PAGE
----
Despite his impoverished solitude, this young man enjoys the clarity of thought. He knew what he must do. He must go home! (Luke 15:18) He arose and found his father waiting for him. The father would not go with him into despair but waited for his return. When he returned, a joyous banquet awaited.

He chose to leave. It was up to him to choose to return.

Apostate: Ananias and Sapphira (Acts 5:1-11)

A married couple entangled in the world. They saw the commendation of Barnabas when he sold land and gave the money to the church (Acts 4:36-37). Desiring the praise of men yet unwilling to part with worldly gain, they hatched a scheme to lie. Their story was simple: Sell a plot of land and give part of the money to the church. But they would lie by claiming they had given all the money from the sale. Now they could profit and receive praise.

Oh, the errors we make when we seek the praise of men and not Jesus! Oh, the errors we make when greed rules our lives! Pause and consider the words of Paul in 1 Timothy 6:6-10.

Both Ananias and Sapphira died immediately when confronted with their lies. These were among the first Christians. They saw the works of the apostles and may have even seen the risen Christ. Yet, they fell back and were lost because of their greed.

Apostate: The Once Enlightened (Hebrews 6:4-8)

The Hebrews writer envisions a Christian who falls. Notice the description in Hebrews 6:4, 5.

  • Enlightened
  • Tasted the Heavenly Gift
  • Shared in the Holy Spirit
  • Tasted the goodness of the word of God
  • Tasted the powers of the age to come.

Can anyone truly believe these were not Christians? They were! But more to our point, they fell away. They became crucifiers of Christ (Hebrews 6:6)!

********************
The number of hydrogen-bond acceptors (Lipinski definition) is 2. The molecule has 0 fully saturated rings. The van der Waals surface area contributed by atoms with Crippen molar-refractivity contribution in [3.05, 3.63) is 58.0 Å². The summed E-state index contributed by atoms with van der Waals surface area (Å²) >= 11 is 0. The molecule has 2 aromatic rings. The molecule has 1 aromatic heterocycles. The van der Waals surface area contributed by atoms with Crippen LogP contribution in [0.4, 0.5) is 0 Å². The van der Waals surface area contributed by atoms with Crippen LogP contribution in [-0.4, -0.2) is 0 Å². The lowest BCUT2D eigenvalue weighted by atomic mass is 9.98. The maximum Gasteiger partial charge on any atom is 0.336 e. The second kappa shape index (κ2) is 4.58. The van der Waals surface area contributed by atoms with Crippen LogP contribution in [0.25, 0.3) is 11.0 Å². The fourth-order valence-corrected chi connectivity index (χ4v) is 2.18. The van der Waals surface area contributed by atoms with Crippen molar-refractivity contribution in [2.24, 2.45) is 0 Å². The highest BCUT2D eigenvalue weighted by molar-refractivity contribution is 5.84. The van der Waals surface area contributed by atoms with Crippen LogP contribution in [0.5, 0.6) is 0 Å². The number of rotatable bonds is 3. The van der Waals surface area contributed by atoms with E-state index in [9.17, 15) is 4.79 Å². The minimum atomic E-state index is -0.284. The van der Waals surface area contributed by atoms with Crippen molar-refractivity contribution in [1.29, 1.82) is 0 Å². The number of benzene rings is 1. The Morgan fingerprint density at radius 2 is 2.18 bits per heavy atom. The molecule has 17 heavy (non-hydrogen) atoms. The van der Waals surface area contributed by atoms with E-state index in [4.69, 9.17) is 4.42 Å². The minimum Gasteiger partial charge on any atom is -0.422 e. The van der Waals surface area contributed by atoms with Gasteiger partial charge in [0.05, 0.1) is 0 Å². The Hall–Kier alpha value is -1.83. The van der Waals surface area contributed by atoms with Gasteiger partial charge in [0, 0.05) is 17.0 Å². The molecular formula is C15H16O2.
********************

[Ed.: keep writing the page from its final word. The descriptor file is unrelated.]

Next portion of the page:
What a contrast. From the light of His love to the darkness of sin. Truly, the one who knows the Lord and leaves him is pitiable.

Apostate: The Vomiting Dog (2 Peter 2:20-22)

Peter writes plainly in 2 Peter. In our present text, 2 Peter 2:20-22, he uses a grotesque illustration to make his point that a Christian who falls back into the world is a nauseating spectacle. We need not amplify his illustration of a sickened dog. We note that this describes the state of a person who once knew the truth and, later, rejected it.  If the illustration parallels man and dog, we would also see the parallel of sin and vomit. What a horrid though true thought.

Two additional phrases are worthy of our consider.

“the last state has become worse for them than the first” (vs. 21)

“it would have been better for them never to have known the way of righteousness” (vs. 22)

How sad to think that there is a state worse than that of the alien sinner. There is a condition more damning than the ignorant heathen who has never known salvation. What can be worse than being lost? Being lost after you knew the truth. Being lost with the knowledge of what you turned your back on. We beg the weak and failing Christian to come home. Find strength for your travails in Christ and do not fall back into the world.

To the errant soul who has already left his Lord, we likewise plead. While there is breath left in your body, there is hope. Like the father of the prodigal son, Jesus stands looking for your return.


Bryant Evans may be reached at bryant at bryantevans.com. You can follow Bryant on Twitter @J_Bryant_Evans.